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Israel techies seek to boost startup action in the north

The Hula Valley community is a grassroots movement that aims to offer an alternative tech center to Tel Aviv

Shoshanna Solomon is The Times of Israel's Startups and Business reporter

Gray Cranes at the Agamon Hula Lake in the Hula valley in northern Israel, November 16, 2017. (AFP Photo/Menahem Kahana)
Gray Cranes at the Agamon Hula Lake in the Hula valley in northern Israel, November 16, 2017. (AFP Photo/Menahem Kahana)

A group of Israeli techies in the north of the country has decided to band together to lure investors, tech firms and entrepreneurs out of Tel Aviv toward the lush green north, which they say is full of untapped opportunities and talent.

The leaders of the initiative have founded an innovation, entrepreneurship and technology community called the Hula Valley – Community of Entrepreneurs in the Eastern Galilee, named for the Hula Valley agricultural region in the north and a play on California’s Silicon Valley.

“When I started a startup in 2014, I needed to go to Tel Aviv three days a week, by bus or by car, but mainly by bus,” because that is where all of the investors and mentors were, recalled Yaal Loven, 33, one of the founders of the initiative and a native of She’ar Yeshuv in the Upper Galilee.

Loven eventually realized that he would have to move to Tel Aviv if he wanted to to give his startup a chance. Instead, he decided that what he actually had to do was bring some of that Tel Aviv action to the north.

Yaal Loven, a co-founder of the Hula Valley community of techies who want to develop the startup ecosystem in the north (Courtesy)

That could only be done, he said, if investors and other firms and R&D centers could be attracted away from Tel Aviv through the power of numbers.

So Hula Valley has been lining up 30  or so local startups and entrepreneurs each time investors and mentors come to visit. Each startup by itself does not have enough pull — but a bunch together can do the trick, he said.

Over the past 1.5 years the Hula Valley community has been working under the radar to spread the word and has already helped over 40 startups in the field of agri-tech, cybersecurity and food technologies to get funding, mentorships and networking opportunities, Loven said.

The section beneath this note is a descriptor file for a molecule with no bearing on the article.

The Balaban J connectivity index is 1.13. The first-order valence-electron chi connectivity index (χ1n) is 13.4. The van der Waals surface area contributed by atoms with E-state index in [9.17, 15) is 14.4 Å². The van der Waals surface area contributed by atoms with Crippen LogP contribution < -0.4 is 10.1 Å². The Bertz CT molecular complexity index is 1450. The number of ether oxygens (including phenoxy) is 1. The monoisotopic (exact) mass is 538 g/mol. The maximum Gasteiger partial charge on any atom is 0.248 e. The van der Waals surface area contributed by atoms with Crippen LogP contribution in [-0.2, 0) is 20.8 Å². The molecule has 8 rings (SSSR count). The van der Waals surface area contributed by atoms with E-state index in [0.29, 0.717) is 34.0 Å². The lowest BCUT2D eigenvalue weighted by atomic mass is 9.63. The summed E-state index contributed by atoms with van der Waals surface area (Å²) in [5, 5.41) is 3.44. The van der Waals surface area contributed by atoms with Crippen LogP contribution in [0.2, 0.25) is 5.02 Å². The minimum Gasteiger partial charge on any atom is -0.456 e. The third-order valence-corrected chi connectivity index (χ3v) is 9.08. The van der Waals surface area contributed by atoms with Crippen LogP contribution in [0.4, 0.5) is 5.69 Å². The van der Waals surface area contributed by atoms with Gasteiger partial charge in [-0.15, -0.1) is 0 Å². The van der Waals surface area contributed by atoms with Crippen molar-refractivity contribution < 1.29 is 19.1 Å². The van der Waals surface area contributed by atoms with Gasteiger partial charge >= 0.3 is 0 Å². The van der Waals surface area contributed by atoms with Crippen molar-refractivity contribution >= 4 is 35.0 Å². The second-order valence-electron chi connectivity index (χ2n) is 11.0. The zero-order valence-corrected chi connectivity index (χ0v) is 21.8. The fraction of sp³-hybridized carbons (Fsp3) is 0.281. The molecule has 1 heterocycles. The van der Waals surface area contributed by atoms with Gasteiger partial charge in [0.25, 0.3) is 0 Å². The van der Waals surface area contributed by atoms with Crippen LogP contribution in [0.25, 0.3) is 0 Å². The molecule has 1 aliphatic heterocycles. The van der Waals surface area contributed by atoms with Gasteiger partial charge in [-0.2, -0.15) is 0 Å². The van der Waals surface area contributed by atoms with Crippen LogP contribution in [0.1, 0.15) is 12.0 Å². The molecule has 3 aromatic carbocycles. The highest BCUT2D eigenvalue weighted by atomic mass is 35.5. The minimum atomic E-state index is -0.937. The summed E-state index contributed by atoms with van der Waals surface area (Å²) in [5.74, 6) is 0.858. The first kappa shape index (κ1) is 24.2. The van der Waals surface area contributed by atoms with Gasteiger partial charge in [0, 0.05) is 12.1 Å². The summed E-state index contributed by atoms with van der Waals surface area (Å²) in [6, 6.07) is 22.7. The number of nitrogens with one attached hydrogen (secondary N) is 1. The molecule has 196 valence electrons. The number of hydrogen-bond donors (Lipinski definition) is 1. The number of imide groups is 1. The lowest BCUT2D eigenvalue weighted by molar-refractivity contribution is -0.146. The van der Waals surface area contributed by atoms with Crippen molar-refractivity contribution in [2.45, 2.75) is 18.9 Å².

The project aims to provide a socioeconomic solution to the problem that all the peripheral areas in Israel have: a huge shortage of jobs in general and quality jobs in particular.

To address this problem, the founders, including Almog Angel and Ohad Horenstein, have created a tech community based on volunteers from the region, who work together to help startups grow and assist technological companies from other areas in Israel and abroad in setting up development centers locally. Theyalso attempt to bring tech entrepreneurs and other tech workers to relocate to the north with the promise of cool air, lower costs and higher quality of life.

Today the Hulla Valley community’s 600-plus members organize monthly meetups in which startups present their technologies to investors and other parties, and a variety of other events.

On January 10 the community will be holding its Nortech 2019 conference, which will bring together entrepreneurs, investors, researchers and community leaders to explore business opportunities and collaborations in the region. The event will be in collaboration with local authorities and the Israel Innovation Authority.

Oded Menuhin, a foreign affairs analyst and business administrator at Denmark’s medical device firm Spirofriend.com and a member of the Hula Valley community (Courtesy

Danish firm Spirofriend.com, which has developed a medical device to monitor lung function, is planning to set up an R&D center in the Galilee region, said Oded Menuhin, the chief operating officer at the firm, who is also a member of the Hula Valley community.

A company delegation will be visiting from Denmark this week to find partners and investors for the development of sensors for the company’s products, he said.

The Hula Valley community can provide the firm with the “envelope” of talent and network it will need to set up locally, said Menuhin, who is from Kibbutz Gevim in Israel.

The initiative is grassroots, Hula Valley’s Loven said, rather than a government initiative. “People on the ground are making the change.”

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